A lot of cities have weeks set aside to promote design in some way, but they are all very different in scope. Some draw more attention to local architecture and some are exclusively focused on graphic design.The idea behind Birmingham’s Design Week is to be as multi-disciplinary as possible, to inspire those who do creative work, and to educate those who appreciate it. That ends up creating a wide spectrum of subject matter between thoughtful academic lectures and quirky screen printed goods. But I think creative people like to be exposed to a variety of events and are often inspired by professions different from their own.
By inviting speakers from all over the country, we have drawn visitors and attention from a lot of different areas to Birmingham to see what’s going on. Giving Birmingham a platform to be a voice in the national creative conversation is very important. Inside Birmingham, I am encouraged by how many students and young people attend the events and become exposed to our vibrant professional community. I think they see the opportunities to make an impact here and do the kind of work they want to do.
3. How will this year differ from previous years?
Each year takes on its own personality. This year we have two of our biggest events in the same space, creating a type of headquarters in Pepper Place. Sloss Real Estate has allowed us to take over a vacant warehouse and make it our own for the week. We added an agency open house event this year that shines the spotlight back on the firms that make our creative community so strong. Anyone can stop in and tour some really great offices here in town. We still have our staple events like Rapid Fire and now FEAST that we have done in years past.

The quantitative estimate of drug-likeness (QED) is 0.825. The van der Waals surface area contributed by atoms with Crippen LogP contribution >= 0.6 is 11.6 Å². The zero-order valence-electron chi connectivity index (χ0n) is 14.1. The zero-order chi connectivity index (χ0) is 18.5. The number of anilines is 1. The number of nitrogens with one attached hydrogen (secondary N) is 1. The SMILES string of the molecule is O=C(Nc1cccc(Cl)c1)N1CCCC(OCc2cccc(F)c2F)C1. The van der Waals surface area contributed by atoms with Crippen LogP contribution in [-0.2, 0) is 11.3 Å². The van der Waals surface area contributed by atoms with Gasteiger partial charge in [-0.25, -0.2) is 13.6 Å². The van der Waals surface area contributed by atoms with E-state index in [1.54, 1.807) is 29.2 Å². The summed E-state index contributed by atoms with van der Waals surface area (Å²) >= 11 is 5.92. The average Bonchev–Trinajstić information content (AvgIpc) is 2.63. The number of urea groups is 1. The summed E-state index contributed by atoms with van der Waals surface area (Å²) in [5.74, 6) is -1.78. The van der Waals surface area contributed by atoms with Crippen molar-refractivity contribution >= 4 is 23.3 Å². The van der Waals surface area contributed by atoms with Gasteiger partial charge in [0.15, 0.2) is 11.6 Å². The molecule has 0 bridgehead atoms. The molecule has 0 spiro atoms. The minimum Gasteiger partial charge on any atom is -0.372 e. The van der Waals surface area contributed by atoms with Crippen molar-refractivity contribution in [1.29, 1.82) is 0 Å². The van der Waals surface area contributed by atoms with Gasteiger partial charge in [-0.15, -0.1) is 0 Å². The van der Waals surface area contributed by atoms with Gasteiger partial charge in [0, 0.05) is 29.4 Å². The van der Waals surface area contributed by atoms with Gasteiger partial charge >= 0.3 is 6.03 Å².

4. How do you think we as a city can better integrate design into education?
That is a big task and there is a big need for design thinking to be incorporated into all levels of education. I am personally passionate about the collegiate level; because of how critical that time is in a student’s life. I think we have an obligation to mold that talent into a professional who can jump right in at any firm in the country and start contributing. I want UAB, Montevallo, Samford, and Birmingham Southern, as well as Auburn and Alabama, to produce the best graduates in the country, and they do. This year the Birmingham Flag Project has integrated students into the competition and allowed them to get feedback and recognition from the design community. Exposing students to events like that, creating more internship programs, and inspiring them to dream are ways we can equip the next generation to do greater things than we have seen.
5. Who are some other local designers that inspire you?
As far as design in Alabama, I am always inspired by the Rural Studio program. I may be biased (full disclosure: although I did not go through the program myself, I am an Auburn grad), but the work continues to receive international attention which is well deserved. That problem solving attitude is one shared by all the architects in Birmingham whether they have come from the Rural Studio or not. Birmingham also has a healthy graphic design community with roots going all the way back to the Southern Progress days in the 80s. The branding and design work being produced right now by many different firms is very strong.